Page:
• \$\begingroup\$ @willuwontu I was following you until this bit "encouraging the use of version labels would hurt the willingness to post/cause confusion for those answers." I disagree there. Also, sure the questions could be system agnostic, but it's not. We can work with that. If there was a system/edition specific answer, having the question tag and label match up would be useful. \$\endgroup\$ Commented Oct 20, 2021 at 16:01
  • \$\begingroup\$ Mhmm, I'll concede that a label would be useful for that answer. But let me put it this way, if a new user is posting a new answer for a question, and every answer so far has had a version label, how likely do you think it is that they'll feel pressured into adding a version label, even though it may not be relevant or even apply? And if their answer gets sent to a review queue, is a reviewer likely to make the mistake of adding a label when one shouldn't be added? Remember, having no version label is absolutely a valid thing for an answer, and I think it adds a bit more complexity to the UX. \$\endgroup\$
    – willuwontu
    Commented Oct 20, 2021 at 16:15
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    \$\begingroup\$ @willuwontu Gonna be honest, the more we talk about this, the more it sounds like a nightmare to manage. \$\endgroup\$ Commented Oct 20, 2021 at 16:32
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    \$\begingroup\$ @willuwontu: Without taking a stance on whether such a feature should be implemented/would be beneficial here... I don't really foresee "being pressured to add a version label" or "adding a version label when one shouldn't be added" as likely/major problems on this site if the feature were implemented. For the most part, the same issues could exist with question tags (system tag aside), but for the most part, the community handles those issues just fine in the rare cases where they crop up. (That said, version labels would be a newer feature, and increased UX complexity is a valid concern.) \$\endgroup\$
    – V2Blast
    Commented Oct 20, 2021 at 18:17
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    \$\begingroup\$ (That's just my personal view, of course - I'm not speaking for the mods or the company there.) \$\endgroup\$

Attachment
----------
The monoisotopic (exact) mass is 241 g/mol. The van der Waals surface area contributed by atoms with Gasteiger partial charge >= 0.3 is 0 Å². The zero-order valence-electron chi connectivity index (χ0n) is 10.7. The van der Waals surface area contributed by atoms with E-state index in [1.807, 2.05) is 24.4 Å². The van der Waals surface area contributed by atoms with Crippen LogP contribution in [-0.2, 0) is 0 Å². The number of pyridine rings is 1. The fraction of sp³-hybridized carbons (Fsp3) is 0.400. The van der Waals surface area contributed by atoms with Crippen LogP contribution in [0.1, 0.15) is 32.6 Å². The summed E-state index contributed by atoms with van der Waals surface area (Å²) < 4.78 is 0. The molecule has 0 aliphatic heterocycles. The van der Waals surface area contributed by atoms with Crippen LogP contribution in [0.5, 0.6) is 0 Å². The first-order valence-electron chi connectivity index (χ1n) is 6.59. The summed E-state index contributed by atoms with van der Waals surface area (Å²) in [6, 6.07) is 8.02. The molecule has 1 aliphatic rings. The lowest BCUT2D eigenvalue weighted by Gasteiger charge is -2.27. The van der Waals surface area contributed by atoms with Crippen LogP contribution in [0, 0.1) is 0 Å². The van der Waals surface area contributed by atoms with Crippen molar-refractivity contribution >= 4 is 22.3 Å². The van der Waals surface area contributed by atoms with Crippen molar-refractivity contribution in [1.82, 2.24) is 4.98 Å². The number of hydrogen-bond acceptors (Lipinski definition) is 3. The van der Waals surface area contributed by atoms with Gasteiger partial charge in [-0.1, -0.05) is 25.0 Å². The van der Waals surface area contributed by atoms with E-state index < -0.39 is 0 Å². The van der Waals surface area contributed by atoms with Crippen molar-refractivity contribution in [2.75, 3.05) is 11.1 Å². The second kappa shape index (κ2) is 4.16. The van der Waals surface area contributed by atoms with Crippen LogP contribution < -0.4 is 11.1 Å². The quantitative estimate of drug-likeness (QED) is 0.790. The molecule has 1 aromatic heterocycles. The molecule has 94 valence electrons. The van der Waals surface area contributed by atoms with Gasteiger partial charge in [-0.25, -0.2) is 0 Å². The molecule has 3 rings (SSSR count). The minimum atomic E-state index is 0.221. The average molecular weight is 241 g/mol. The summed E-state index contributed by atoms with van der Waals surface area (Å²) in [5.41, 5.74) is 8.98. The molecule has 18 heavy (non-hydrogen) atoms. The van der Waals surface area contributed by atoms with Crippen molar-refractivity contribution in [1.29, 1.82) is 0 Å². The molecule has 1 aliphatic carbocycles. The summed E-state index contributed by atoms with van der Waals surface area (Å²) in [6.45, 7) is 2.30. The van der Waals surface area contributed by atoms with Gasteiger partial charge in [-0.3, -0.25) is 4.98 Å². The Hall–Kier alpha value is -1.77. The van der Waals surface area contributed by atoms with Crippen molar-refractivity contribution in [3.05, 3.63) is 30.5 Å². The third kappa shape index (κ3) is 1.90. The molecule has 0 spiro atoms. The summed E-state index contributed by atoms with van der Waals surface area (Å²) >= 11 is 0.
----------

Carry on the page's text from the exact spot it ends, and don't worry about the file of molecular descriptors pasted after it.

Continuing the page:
– V2Blast
    Commented Oct 20, 2021 at 18:18

Usability of a version-tag system breaks down for games like the

The World of darkness has generally 5 editions. first, 2nd, revised, 20th anniversary and starting with Vampire, 5th.

The engine behind the World of Darkness, the Storyteller system, has undergone relatively minor changes in the first two editions, some more extensive tweaks for revised and then an overhaul and streamlining for the anniversary renditions. 5th edition on the other hand was pretty much a rebuild. So from an engine standpoint, versions might make sense...

But WoD also has an ongoing metaplot from 1st to the end of revised, then the 20th-anniversary re-envisioning of some of the metaplot and then the re-invention of itself for 5th edition. Here tags could be used based on the version or position in the Metaplot, such as Year of the Scarab or Year of the Hunter.

And then there are the various splats: one might argue that each splat like is a version of the , as it has variant rules specific for it. However, each of the Splats is a game of itself, due to many rules being not crossover to others...

Some games might use tags for Metaplot-arcs

As I noticed the ability for Metaplot such as the WoD theme years, I actually suddenly thought of L5R. Which had a running metaplot from 1st to 4th edition and a reboot in 5th. The Metaplot arcs could be used for tags, in case a lore answer requires it, but usually, those arcs are only lore questions.


All answers so far are "Meh" to "probably not". I'm going to make a bit more definite statement.

I think it's a bad idea.

For basically all systems, we got tags in place that work perfectly well as far as I can see.

The versioning tag could be useful on sites like SO, where the difference between Python 3.8.1 and 3.8.3 could be relevant for your corner case. Those differences are, however, in general extremely minor compared to the entire subject.

For RPG's, the differences are much, much more significant. I can write Python code for 3.8 with a tutorial for 3.0 or even 2.7, but I can't play [dnd-5e] with a rulebook from [dnd-3.5e].

Tag versioning might have an edge-case to differentiate pre- and post- errata, but I can't remember a question where that would warrant a difference like that - most people just follow the errata once aware.

I do, however, think it would be confusing, especially for people not specifically informed. This uncertainty could mean they just omit a tag rather than risk a mistake, and I think we should avoid that.